How do I check to see if my car seat or booster seat has been recalled?
Current and past recalls can be found online by visiting www-odi.nhtsa.dot.gov. Search your child’s car seat by manufacturer name, model number, and date of manufacture.
How long can I use my car seat?
The Juvenile Product Manufacture Association (JPMA) recommends not using a car seat more than six years past its manufacture date.
May I use a borrowed/used car seat?
Motor vehicle crashes are the leading cause of death for our children, and the purchase of a new safety seat may be a small cost to ensure your child’s safety. If you’re considering whether a second-hand seat is a good option, consider the following questions – if any of the answers are “no,” it is best not to use the seat. When in doubt, do not use the seat.
- Do you know who owned the seat before you?
- Has the seat been in a crash?
- Was the seat manufactured more than six years ago?
- Does the seat have all working components?
How do I install my car seat/booster seat correctly?
You need both the owner's manual for your vehicle and your child's car seat instructions for complete and proper installation.
Where do I find the closest fitting station?
May I use my car seat/booster seat if it has been in a crash?
If a car seat/booster seat is in a crash, do not use it again – it must be replaced. A crash can cause damage to the seat that cannot be seen. Continued use may cause injury or even death to your child.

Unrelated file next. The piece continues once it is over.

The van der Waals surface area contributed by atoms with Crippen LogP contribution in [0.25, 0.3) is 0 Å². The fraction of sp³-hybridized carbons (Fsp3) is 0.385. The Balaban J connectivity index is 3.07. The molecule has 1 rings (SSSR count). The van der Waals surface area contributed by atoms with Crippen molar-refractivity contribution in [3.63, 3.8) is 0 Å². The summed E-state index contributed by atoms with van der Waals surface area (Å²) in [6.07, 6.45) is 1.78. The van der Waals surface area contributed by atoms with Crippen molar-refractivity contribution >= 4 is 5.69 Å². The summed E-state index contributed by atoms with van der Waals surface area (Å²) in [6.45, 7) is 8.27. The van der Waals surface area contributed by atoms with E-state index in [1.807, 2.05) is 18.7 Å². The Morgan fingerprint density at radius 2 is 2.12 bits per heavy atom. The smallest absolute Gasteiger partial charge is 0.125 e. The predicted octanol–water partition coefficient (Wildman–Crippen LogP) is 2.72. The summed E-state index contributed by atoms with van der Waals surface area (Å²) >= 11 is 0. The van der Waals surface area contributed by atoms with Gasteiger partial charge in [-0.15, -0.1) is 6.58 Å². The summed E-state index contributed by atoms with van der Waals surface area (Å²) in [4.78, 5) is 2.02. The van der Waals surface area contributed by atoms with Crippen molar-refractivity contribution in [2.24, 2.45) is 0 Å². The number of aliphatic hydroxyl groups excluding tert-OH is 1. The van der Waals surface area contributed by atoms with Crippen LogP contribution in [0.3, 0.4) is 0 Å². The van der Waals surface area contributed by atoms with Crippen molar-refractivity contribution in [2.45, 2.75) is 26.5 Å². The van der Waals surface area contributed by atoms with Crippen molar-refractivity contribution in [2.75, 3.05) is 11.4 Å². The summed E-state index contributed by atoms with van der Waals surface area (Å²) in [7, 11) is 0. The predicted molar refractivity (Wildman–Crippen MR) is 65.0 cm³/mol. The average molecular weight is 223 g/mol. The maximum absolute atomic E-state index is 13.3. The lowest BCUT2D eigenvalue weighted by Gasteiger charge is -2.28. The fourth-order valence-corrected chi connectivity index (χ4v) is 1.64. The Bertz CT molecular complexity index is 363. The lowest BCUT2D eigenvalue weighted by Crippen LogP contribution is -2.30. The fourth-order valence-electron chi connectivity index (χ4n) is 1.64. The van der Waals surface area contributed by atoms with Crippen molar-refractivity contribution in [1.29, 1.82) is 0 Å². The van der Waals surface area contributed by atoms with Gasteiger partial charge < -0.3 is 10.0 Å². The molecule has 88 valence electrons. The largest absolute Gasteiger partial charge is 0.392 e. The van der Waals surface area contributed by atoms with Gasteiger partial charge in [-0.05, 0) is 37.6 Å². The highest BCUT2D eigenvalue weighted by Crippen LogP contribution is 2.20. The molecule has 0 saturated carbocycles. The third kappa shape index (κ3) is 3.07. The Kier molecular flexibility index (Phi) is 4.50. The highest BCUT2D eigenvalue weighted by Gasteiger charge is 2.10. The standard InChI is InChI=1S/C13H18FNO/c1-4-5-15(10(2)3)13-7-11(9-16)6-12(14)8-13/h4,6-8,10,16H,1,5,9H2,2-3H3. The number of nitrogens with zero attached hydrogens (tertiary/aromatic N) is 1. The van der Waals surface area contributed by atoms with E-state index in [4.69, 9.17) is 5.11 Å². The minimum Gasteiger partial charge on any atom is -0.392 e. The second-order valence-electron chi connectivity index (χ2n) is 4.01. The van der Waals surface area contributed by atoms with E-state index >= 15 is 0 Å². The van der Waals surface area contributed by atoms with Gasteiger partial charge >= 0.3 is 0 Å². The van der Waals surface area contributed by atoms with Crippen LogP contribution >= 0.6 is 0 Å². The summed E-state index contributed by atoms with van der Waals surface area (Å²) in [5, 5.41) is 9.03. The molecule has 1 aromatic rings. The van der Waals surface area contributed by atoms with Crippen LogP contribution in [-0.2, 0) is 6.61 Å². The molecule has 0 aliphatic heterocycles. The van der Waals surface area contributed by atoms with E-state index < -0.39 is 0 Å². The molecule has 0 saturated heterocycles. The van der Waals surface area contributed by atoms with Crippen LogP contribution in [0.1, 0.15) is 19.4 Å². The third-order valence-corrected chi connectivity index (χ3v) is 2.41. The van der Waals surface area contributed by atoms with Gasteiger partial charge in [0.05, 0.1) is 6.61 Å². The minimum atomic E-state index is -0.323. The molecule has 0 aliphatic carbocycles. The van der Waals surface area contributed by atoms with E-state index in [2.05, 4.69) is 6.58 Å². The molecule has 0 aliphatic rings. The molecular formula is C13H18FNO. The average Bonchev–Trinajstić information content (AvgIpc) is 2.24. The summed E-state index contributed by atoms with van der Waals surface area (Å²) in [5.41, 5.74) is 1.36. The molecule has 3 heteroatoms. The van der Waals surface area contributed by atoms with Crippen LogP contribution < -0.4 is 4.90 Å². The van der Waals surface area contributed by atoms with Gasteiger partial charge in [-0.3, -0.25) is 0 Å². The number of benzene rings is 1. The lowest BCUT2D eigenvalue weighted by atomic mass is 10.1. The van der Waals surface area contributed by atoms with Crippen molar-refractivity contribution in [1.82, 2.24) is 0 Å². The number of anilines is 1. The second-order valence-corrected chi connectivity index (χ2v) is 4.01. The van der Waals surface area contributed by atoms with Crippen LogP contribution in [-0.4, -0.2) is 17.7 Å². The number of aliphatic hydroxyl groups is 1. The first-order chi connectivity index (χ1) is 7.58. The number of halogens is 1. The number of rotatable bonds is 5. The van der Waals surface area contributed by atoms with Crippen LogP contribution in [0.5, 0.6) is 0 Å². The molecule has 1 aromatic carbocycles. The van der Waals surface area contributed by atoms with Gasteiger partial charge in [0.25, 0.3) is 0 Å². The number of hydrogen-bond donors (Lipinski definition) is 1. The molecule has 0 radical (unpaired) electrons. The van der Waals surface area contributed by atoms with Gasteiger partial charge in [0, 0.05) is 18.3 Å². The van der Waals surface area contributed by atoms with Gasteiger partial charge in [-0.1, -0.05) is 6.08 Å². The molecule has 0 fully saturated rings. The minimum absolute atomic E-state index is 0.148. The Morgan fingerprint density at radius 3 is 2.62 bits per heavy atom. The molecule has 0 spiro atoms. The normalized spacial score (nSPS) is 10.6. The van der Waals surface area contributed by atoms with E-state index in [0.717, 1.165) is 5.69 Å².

Why should I register my car seat?
Registering your child's car seat tells the manufacturer that you own that particular seat. If there is a recall of that seat in the future, the manufacturer will notify you and will send replacement parts/kit as needed to fix your seat.
How do I know which type of car seat to use for my child?
The right seat for your child fits your child (both weight and height guidelines), fits your vehicle, and is easy for you to use correctly every time.
What is a booster seat?
Booster seats are used for children who have outgrown their child safety seat, but are not large enough for the vehicle seat belt system. The booster seat simply lifts the child up, so the seat belt fits them properly (lap belt should be snug across upper thighs and shoulder belt is snug across the chest). They come with high-backs or no-backs. For the best protection, children should use booster seats until they are 4-feet-9-inches tall.
When are children able to ride in the front seat?
All children less than 13 years of age should ride in the back seat for the safest ride. If you must place an older child in the front seat, make sure the vehicle seat back is all the way back and the child is properly restrained for age and size to prevent injury from the air bag in the event of a crash.
What is the correct way a child should fit in the car seat that has harness straps?
For rear-facing seats, harness straps need to come out at or below child's shoulders, chest clip at armpit level, and straps snug—unable to pinch up harness at shoulder. For forward facing car seat, harness straps need to come out at or above child's shoulders in reinforced slot, chest clip at armpit level, and straps snug—unable to pinch up harness at shoulder.
I bought a head rest and harness strap covers to use with my child's car seat. Is that okay?
The only products you can add to a car seat are ones made by the same manufacturer as your car seat. Other aftermarket products, like head rests, harness strap covers, liners for car seat, etc., should not be used. Aftermarket products may alter the fit of the baby in the car seat, adding extra padding between the baby and the car seat, where the baby does not fit as snug. Harness strap covers push the chest clip down, so it does not fit properly at armpit level.
For more information, check out Car Safety Seat: A Guide for Families.